On Jan. 1, hundreds of new laws go into effect, including many that will protect the public and improve access to justice for all Californians. Here are a few worth noting.
Hundreds of new laws went into effect Jan. 1, including many that will protect the public and improve access to justice for all Californians.
The budget cuts $200 million from the state court system, though $150 million could be restored if the federal government sends additional aid by the fall.
Delayed by COVID-19 for nearly three months in most parts of the state, jury trials are resuming in counties large and small.
The Judicial Council received a report on how the state’s trial courts used additional funding included in this fiscal year’s judicial branch budget to expand hours, reopen closed locations, and invest in new technology to increase access to justice for the public.
Statewide investment in self-help services has helped Alameda Superior Court open a second center.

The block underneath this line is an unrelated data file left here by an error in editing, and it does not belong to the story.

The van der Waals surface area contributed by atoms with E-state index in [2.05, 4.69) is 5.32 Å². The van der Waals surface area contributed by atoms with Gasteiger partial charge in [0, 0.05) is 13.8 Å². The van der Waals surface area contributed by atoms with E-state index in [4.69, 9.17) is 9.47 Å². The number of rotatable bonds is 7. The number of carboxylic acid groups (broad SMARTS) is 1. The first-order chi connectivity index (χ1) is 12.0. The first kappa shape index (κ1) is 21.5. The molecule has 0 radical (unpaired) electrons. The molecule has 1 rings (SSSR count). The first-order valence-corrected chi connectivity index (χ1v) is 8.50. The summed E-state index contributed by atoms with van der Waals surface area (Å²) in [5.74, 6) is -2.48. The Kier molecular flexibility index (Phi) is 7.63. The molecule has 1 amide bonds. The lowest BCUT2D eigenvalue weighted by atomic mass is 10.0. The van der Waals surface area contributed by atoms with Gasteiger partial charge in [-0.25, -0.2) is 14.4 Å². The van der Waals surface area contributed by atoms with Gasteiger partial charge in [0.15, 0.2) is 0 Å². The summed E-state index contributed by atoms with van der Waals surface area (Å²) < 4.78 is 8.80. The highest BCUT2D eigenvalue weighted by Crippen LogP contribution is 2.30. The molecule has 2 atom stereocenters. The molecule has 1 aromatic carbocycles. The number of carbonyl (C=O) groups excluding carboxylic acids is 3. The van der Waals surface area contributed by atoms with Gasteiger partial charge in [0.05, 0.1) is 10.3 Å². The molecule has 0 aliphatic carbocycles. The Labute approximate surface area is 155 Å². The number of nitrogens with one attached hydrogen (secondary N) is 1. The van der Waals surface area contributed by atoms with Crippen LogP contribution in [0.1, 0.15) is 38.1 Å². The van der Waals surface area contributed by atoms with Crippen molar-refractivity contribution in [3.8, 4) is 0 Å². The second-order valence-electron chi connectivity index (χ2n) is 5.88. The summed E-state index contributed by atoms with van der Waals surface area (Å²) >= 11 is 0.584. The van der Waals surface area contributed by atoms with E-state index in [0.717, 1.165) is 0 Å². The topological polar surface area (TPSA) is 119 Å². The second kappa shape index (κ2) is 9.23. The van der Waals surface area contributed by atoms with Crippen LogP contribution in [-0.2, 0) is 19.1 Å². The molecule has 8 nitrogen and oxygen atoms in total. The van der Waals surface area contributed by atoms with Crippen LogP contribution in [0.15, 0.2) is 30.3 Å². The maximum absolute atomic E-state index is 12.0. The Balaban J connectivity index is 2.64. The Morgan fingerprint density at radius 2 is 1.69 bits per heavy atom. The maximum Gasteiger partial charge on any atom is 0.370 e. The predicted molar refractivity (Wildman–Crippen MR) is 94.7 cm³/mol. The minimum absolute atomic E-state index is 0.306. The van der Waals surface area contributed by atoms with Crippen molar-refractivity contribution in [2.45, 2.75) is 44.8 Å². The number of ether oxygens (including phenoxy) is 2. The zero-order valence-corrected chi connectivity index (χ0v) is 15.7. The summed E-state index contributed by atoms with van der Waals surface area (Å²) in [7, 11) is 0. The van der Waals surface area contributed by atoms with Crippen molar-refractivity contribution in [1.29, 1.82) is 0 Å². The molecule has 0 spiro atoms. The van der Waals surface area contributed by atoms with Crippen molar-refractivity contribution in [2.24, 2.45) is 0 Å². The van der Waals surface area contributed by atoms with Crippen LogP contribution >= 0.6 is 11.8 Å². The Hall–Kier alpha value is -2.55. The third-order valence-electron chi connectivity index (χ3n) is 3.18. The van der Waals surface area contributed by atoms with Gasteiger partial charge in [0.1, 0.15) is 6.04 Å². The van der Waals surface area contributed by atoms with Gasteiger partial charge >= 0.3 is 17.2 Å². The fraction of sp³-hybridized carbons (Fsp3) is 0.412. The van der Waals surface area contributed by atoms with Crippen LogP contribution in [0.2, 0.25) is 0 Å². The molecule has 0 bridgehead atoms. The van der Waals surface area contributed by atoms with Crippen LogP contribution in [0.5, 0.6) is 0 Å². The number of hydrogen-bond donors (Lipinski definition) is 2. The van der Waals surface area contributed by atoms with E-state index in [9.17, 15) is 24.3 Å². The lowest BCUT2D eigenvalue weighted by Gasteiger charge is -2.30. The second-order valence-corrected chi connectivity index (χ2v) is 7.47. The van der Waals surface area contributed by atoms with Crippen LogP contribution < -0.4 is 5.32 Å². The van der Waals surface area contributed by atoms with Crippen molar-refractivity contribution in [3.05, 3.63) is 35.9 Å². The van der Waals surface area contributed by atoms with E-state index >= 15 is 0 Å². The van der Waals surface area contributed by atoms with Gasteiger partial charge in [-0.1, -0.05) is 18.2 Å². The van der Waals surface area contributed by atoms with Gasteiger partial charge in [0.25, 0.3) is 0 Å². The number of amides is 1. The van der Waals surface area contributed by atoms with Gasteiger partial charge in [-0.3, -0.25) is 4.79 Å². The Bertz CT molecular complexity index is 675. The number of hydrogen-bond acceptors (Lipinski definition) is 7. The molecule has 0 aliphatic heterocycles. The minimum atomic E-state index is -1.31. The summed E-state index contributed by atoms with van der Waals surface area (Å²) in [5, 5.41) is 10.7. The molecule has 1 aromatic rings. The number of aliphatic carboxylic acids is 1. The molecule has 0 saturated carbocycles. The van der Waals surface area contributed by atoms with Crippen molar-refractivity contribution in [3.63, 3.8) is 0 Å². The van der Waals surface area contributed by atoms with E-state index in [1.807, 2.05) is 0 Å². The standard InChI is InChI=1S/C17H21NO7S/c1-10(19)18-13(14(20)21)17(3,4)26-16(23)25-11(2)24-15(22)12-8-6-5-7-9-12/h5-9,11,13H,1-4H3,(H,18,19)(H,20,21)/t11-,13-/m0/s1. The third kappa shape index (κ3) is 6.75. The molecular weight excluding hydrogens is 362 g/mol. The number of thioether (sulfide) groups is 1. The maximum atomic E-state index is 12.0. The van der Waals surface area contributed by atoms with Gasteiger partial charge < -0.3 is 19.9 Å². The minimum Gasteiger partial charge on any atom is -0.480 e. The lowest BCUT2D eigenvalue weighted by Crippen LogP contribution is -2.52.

Governor Jerry Brown signed a state budget on Wednesday that will help restore court services slashed during the recession, fund courthouse projects, and improve access to justice for millions of Californians.
On May 14-18, courts celebrated the single largest cohort of court users in the nation—citizens appearing for jury duty.
Facing growing numbers of civil and family law litigants representing themselves, courts are expanding services offered through “self-help” centers.
Every year, nearly 1.2 million people come to self-help centers in California courthouses seeking guidance with civil cases such as divorces, evictions, and restraining orders. While every county court has its own self-help center, nearly a dozen also use JusticeCorps students to help serve users.
A paralegal in Los Angeles County Superior Court's self-help center receives recognition for her commitment to service.
Videoconference technology helps deliver self-help services remotely and increases a court's outreach.